It is obvious that the power of attorney exhibited at page 15 of the record was not witnessed by any person even though provision was made for witnessing. When the attention of Asante Ansong, Esq. of counsel for the plaintiff was drawn, not only to his failure to respond to the point in his written statement but also for any explanation, he submitted in court that the commissioner for oaths dabbled as a commissioner and a witness. Unfortunately this submission is not borne out by the contents of the document. The commissioner for oaths simply signed as such commissioner before whom the power of attorney was executed and no more. The submission can thus be described as an afterthought and should not be relied upon. By this failure even if the plaintiff had endorsed his writ appropriately his claim must necessarily fail, for the power of attorney upon which it was founded was void for lack of witnessing. The result is that the plaintiff had not established his capacity for issuing the writ as he did.”

My Lords, the provision in operation here is very simple, it says that where the donor of the power signs the instrument creating the power of attorney it shall be signed in the presence of one witness who shall attest the instrument. The plain purpose of the presence of the witness is to attest the instrument. Attest is defined in Black’s Law Dictionary Revised Fourth Edition as follows;

“ATTEST. To bear witness to; to bear witness to a fact; to affirm to be true or genuine; to act as a witness to; to certify; to certify to the verity of a copy of a public document; formally by signature; to make solemn declaration in words or writing to support a fact; to signify by subscription of his name that the signer has witnessed the execution of the particular instrument.(emphasis supplied).”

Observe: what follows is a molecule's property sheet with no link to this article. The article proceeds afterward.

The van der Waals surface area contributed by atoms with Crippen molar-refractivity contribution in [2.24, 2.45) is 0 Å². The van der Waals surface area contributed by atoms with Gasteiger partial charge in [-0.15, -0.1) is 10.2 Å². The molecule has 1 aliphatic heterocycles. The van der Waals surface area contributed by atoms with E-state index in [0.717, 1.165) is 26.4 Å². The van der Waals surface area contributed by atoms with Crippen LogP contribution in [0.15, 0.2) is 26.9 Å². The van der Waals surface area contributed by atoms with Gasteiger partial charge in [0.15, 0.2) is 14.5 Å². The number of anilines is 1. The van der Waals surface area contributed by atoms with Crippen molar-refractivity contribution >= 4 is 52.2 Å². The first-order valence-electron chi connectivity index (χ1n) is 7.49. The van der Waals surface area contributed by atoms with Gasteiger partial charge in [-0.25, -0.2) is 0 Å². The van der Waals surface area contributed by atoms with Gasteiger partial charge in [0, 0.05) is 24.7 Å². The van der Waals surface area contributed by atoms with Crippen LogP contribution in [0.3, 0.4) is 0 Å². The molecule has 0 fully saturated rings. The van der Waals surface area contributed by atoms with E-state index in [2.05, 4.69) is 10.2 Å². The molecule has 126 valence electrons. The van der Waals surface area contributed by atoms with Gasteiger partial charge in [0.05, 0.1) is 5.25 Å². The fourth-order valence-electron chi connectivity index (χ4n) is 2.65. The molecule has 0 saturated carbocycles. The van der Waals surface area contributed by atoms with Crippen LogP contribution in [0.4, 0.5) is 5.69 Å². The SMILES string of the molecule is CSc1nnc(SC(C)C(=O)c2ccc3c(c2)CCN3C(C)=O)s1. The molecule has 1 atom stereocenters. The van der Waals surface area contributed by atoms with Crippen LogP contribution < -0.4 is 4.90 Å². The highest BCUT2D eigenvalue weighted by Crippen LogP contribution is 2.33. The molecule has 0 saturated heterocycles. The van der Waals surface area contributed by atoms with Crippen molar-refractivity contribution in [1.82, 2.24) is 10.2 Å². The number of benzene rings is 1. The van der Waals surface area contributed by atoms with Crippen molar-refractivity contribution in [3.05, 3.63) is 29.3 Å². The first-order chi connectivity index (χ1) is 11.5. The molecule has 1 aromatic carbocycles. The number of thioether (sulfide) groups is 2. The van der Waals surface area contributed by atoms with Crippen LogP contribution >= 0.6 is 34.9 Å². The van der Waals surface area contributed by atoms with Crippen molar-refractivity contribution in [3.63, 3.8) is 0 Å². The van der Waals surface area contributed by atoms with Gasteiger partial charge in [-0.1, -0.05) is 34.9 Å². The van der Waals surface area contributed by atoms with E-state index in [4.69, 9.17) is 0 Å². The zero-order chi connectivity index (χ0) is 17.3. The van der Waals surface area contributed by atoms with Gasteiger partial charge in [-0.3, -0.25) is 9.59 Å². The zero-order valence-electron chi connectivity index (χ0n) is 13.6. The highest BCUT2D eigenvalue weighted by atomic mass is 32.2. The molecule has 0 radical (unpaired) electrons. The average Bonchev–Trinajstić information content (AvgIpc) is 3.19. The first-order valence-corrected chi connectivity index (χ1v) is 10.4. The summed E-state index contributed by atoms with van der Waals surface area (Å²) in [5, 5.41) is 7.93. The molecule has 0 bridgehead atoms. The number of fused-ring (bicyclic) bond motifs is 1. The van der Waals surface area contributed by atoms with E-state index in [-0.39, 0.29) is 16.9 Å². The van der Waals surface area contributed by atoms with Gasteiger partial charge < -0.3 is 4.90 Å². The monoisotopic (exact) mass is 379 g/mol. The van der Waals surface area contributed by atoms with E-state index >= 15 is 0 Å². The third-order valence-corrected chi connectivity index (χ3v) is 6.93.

So, attest may entail different actions but all are to be done by a witness for the purpose of affirming that indeed and in truth the thing was done in her presence. On a reading of section 1(2) of Act 549 it appears that it is the last part of the definition of attest quoted above that was intended by the legislator, that is the witness should not only see the donor sign the instrument, but must sign her name to signify that she saw the donor execute the particular instrument. We have read all the seven sections of the Act and no where does it state any special criteria for a person to qualify to witness a power of attorney and it also does not disqualify any group of persons from acting as witness to the execution of a power of attorney. In our understanding, the critical fact to look for when the validity of a power of attorney is questioned on ground that it has not been witnessed is for the court to satisfy itself that the donor signed the instrument in the presence of a witness and that that witness signed the instrument signifying that she was present at the execution of the instrument by the donor. In the case under reference, the Court of Appeal stated that the Commissioner for Oaths signed as the person before whom the instrument was signed. The question then  is, in substance, how is that different from attesting the instrument as a witness as required by section 1(2) of the Act? It appears to us that both the Court of Appeal and the Supreme Court in Asante-Appiah v Amponsah were looking for a magic word “witness” with a signature against it on the document. This approach places form over substance but there is no basis for such an extreme literalist interpretation from even a casual reading of the Act as a whole. The Act contains a precedent form for a general power of attorney as a Schudule to section 6 of the Act. That precedent form is very simple and no portion with the word  witness is to be found on it. In the interpretation of statutes, a court ought to render an interpretation that would achieve the purpose of the enactment and not to defeat it. See Abu Ramadan & Nimako v EC & A-G [2013-2014] 2 SCGLR 1654.